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PostPosted: Sat Oct 13, 2018 7:49 pm 
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Joined: Mon Feb 12, 2007 1:21 pm
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bucksmum33 wrote:
I wrote a one page covering letter plus evidence. As I said, by no means was that necessarily the best way but it worked for us. The whole point of this thread was to offer people help if they wanted it not for me to justify myself!!


No-one is asking you to justify yourself but are just pointing out that 12 pages is not needed in the vast majority of cases. :D


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PostPosted: Sat Oct 13, 2018 7:57 pm 
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Joined: Mon Oct 23, 2017 3:49 pm
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Guest55 wrote:
bucksmum33 wrote:
I wrote a one page covering letter plus evidence. As I said, by no means was that necessarily the best way but it worked for us. The whole point of this thread was to offer people help if they wanted it not for me to justify myself!!


No-one is asking you to justify yourself but are just pointing out that 12 pages is not needed in the vast majority of cases. :D


1 page plus supporting material...:)


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PostPosted: Sat Oct 13, 2018 9:06 pm 
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Joined: Mon Dec 12, 2005 5:26 pm
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bucksmum33 wrote:
1 page plus supporting material...:)


...... which is fine! :)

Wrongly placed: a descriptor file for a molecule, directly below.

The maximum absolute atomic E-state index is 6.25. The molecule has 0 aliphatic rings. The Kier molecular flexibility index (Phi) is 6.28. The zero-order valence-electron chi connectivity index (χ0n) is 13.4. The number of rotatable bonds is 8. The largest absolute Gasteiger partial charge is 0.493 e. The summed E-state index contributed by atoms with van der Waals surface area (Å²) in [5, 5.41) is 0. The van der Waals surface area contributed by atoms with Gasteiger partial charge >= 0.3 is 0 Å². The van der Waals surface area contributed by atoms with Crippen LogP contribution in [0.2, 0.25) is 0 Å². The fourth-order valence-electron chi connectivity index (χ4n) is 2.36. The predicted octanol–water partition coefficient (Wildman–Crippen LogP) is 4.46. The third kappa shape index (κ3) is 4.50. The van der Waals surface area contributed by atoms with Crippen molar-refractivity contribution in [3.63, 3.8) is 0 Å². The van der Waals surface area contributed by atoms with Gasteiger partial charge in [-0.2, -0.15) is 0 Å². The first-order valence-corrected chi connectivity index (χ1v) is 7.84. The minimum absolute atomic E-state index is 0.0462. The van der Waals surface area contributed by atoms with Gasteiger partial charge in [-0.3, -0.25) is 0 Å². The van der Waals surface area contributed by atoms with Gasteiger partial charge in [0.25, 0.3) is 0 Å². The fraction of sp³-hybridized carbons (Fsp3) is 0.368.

_________________
Etienne


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PostPosted: Sat Oct 13, 2018 11:54 pm 
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Joined: Thu Mar 30, 2017 4:16 pm
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Thank you Bucksmum for giving up your time to help others.


Last edited by mcarnegie on Tue Oct 16, 2018 8:48 pm, edited 1 time in total.

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PostPosted: Sun Oct 14, 2018 4:44 am 
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Joined: Sat Oct 13, 2018 4:00 pm
Posts: 47
We don't have any real extenuating circumstances other than nerves and the pressure of expectation. It was however, a lower result than I expected as I was expecting about 130 based on very similar ability/aptitude to my other child. School reports show same levels for both. DS2 report this summer shows above expectation in maths and writing, teacher said he is a gifted child, reading age 14, doing higher complex word and number problems, writing shows maturity and sophistication, platinum award in maths times tables. Always making clear progress and achieving above expectation. I'm really worried we don't have any evidence of medical issues/bullying/family death/house move etc. Is it worth going for the selection review?


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PostPosted: Sun Oct 14, 2018 6:49 am 
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Joined: Thu Oct 12, 2017 6:05 pm
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Deb70 wrote:
We don't have any real extenuating circumstances other than nerves and the pressure of expectation. It was however, a lower result than I expected as I was expecting about 130 based on very similar ability/aptitude to my other child. School reports show same levels for both. DS2 report this summer shows above expectation in maths and writing, teacher said he is a gifted child, reading age 14, doing higher complex word and number problems, writing shows maturity and sophistication, platinum award in maths times tables. Always making clear progress and achieving above expectation. I'm really worried we don't have any evidence of medical issues/bullying/family death/house move etc. Is it worth going for the selection review?


Deb70 - that's how i feel. It's almost as if you must have extenuating circumstances to be successful in the selection review. We don't have any.